Recently, especially since the late 1980s, the drug cartels have become so powerful that they began to penetrate the government. Drug lords have influential public officials nominated by them in important posts, such as the police and even in the judiciary system. This makes it almost impossible for the state to limit the impact of these cartels. The US also claims that President Samper has received $6 million for his presidential campaign from the Colombian drug cartels (Scott 29). Samper has refused these allegations and tries to show that he was not conspiring with drug lords by declaring his support for the drug war launched by the US. However, this has resulted in two serious outcomes. First of all, it has not changed the public opinion in the US or in Colombia about the state’s involvement with the drug trade. And secondly, it has increased the rate of violence, not only in the countryside, but also in the cities, particularly in the capital Bogota (Dudley 27).

US Support:

The US is supporting countries that are involved in the drug war, but this support, financial and military, is not sufficient. Colombia, for example, is suffering heavily due to its involvement in the drug war. First of all, the Colombian areas which are involved in the drug trade have all begun to incur economic losses. This is expected, but the problem is that neither the US nor the Colombian government have provided the alternative. Hence, faced by the treat of moving to more poverty, the peasants in these areas are supporting the drug cartels, and this has resulted in the increase of violence in the major cities, claiming the lives of hundreds and thousands of innocent people.  In 1987, members of M-16, a terrorist political organization operating Colombia, and which is financed by drug money, attacked and occupied the Supreme Court in the capital Bogota, leading to the death of more than thirty people, including a number of anti-cartel judges and attorneys (Edwards 34).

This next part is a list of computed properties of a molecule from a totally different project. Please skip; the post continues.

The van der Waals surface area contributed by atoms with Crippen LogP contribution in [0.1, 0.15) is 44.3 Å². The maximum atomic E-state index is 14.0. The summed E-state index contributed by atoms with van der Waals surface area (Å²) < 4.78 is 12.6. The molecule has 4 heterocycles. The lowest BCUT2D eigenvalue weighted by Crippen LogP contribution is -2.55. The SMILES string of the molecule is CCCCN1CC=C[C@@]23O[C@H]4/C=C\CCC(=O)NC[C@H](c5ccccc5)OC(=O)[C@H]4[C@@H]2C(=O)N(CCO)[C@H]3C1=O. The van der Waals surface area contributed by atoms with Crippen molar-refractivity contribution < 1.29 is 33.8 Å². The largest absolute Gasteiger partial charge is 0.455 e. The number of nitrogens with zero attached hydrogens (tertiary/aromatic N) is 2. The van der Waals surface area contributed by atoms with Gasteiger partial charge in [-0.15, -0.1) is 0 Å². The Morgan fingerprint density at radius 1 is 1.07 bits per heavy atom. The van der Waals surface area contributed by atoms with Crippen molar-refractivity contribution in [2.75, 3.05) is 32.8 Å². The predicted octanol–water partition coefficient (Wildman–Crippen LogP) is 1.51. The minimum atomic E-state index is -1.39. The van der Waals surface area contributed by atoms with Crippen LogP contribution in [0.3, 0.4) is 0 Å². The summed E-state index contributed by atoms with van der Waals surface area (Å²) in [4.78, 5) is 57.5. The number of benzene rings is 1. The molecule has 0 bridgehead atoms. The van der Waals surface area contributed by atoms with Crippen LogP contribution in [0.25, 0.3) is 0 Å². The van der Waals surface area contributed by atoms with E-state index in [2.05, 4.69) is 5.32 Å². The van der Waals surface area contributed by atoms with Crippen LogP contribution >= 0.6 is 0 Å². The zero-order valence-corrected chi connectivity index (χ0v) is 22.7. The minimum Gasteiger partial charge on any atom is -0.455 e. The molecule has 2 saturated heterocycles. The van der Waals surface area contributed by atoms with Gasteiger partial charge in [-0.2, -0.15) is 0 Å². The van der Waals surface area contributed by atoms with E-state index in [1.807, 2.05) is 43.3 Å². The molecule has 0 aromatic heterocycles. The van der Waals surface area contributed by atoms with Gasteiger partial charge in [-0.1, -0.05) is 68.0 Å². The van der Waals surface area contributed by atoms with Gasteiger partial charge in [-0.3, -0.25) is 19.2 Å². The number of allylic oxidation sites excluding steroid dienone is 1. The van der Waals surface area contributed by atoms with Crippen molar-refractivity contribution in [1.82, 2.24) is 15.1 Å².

The $65 million which the US has granted to Colombia in order to bring an end to drug trafficking covers almost nothing of the total economic costs which Colombia needs to make up for the losses of rebuilding the countryside, estimated at more than $30 billion. Furthermore, most of the financial aid that Colombia receives from the US comes either in the form of military aid or in funds that are absorbed by corrupt statesmen (Scott 30).